Legal Aspects of Medical Emergencies

By Vicky Vance, JD

A patient emergency may present before, during or after an in-office visit. Naturopathic physicians and office staff must be prepared to recognize crucial clinical clues and respond appropriately.

Hindsight is 20/20, and it's easy to simply reschedule a patient for another office appointment when they really need a referral. What can you do beforehand to identify the critical, yet often subtle, distinctions that warrant an emergency referral?

Tips to Detect an Impending Emergency

Listen—to what is said and how it is said. How does the patient (or family member) describe the concern? Be attentive to their choices of words and adjectives (“worst headache of my life”), body part involved (“the pain wraps around my entire upper chest,” “my stomach feels bloated”), and tone of voice (alarm, urgent, frightened, anxious).

Engage—by asking probing questions to elicit the important clinical details: time of onset, pattern (“what makes it better or worse?”) and history (“have you ever felt like this before?”).

Access—the patient’s medical record or EHR, to quickly put the visit into clinical context. Are the patient’s complaints new or different? Has there been a recent intervention, procedure or medication that may be causing or contributing to the patient’s problem? Is the acuity and severity of the occurrence out of the ordinary or worse than expected given the patient’s history? Is there family, social, work or medical history that warrants changing the differential diagnosis?

Ask for help—from an experienced colleague, supervisor, or another healthcare provider  to help sort out a confusing or complex clinical picture. Do not hesitate to make a referral to a specialist or emergency provider, if the clinical circumstances warrant. There is no “I” in Team. Fresh eyes and a different clinical experience can be crucial to making a correct diagnosis.

Think twice about your conclusion–and revise it if needed. Stubbornly clinging to a preconceived diagnosis and being reluctant to rethink the situation can have disastrous consequences. Often mistakes are made or a correct diagnosis is delayed because:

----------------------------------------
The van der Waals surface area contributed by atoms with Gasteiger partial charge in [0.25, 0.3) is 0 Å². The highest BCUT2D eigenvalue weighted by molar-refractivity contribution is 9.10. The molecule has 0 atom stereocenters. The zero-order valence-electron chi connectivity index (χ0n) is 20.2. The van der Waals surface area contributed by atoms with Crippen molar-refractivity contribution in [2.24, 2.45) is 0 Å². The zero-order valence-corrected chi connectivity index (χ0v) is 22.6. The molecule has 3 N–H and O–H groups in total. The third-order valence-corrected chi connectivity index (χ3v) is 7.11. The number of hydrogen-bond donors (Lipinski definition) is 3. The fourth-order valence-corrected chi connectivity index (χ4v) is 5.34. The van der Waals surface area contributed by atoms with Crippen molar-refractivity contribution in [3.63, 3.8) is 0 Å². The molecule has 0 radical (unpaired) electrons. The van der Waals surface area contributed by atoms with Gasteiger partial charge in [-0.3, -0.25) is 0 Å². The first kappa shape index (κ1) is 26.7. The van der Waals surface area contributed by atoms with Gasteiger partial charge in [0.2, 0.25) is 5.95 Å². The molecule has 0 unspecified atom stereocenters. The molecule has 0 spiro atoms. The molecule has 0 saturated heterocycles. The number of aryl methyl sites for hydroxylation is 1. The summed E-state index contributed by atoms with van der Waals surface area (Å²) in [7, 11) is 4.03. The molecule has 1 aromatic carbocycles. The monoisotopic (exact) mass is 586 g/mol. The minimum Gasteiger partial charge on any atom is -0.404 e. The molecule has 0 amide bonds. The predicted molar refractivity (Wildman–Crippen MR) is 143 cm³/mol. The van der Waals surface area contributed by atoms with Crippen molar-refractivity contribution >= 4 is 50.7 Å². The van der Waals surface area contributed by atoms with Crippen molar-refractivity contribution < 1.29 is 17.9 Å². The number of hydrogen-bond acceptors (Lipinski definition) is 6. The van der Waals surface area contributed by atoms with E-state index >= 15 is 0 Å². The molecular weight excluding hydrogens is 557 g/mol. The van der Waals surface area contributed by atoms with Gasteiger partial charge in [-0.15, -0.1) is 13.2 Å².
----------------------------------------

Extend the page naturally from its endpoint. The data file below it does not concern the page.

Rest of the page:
• Providers hold fast to an established diagnosis or condition and do not recognize that a new complication is emerging.
  • A medicine is having an unexpected side effect.
  • The patient’s recovery is taking longer than normal.
  • A post-operative complication has developed.
  • The vital sign trend line is moving in the wrong direction for the diagnosis that you thought was right.

Take good notes—documentation is crucial! It must be accurate, specific and timely. Capture the details of what the patient is describing: the area of complaint, time of onset, duration, etc. And NEVER alter or destroy records after the fact. The penalty for “spoliation of evidence” can be staggering.

Risk Management Resources

NCMIC takes their role as your malpractice insurance company very seriously. They want you to be successful in your practice and, if at all possible, help you avoid a malpractice allegation or board complaint. Find more NCMIC risk management resources in the blog section of 

Vicky Vance enjoyed a 20-year career as a trial attorney defending doctors, hospitals and pharmaceutical companies in high value and complex litigation, when she was recruited to move in-house and develop the nationwide litigation program for The Cleveland Clinic Foundation. Vicky is Chair of the Healthcare Practice Group at Tucker Ellis LLP, where her practice now focuses on providing a full range of regulatory counsel and litigation services to healthcare providers, insurers, underwriters and pharmaceutical clients.

ND Insights is published for NCMIC policyholders. Articles may not be reprinted, in part or in whole, without the prior, express consent of NCMIC. Information provided in ND Insights is offered solely for general information and educational purposes. Names and events are created for illustrative purposes only. It is not offered as, nor does it constitute, legal advice or opinion. You should not act or rely upon this information without seeking the advice of an attorney.

How can you determine when a situation warrants an emergency referral?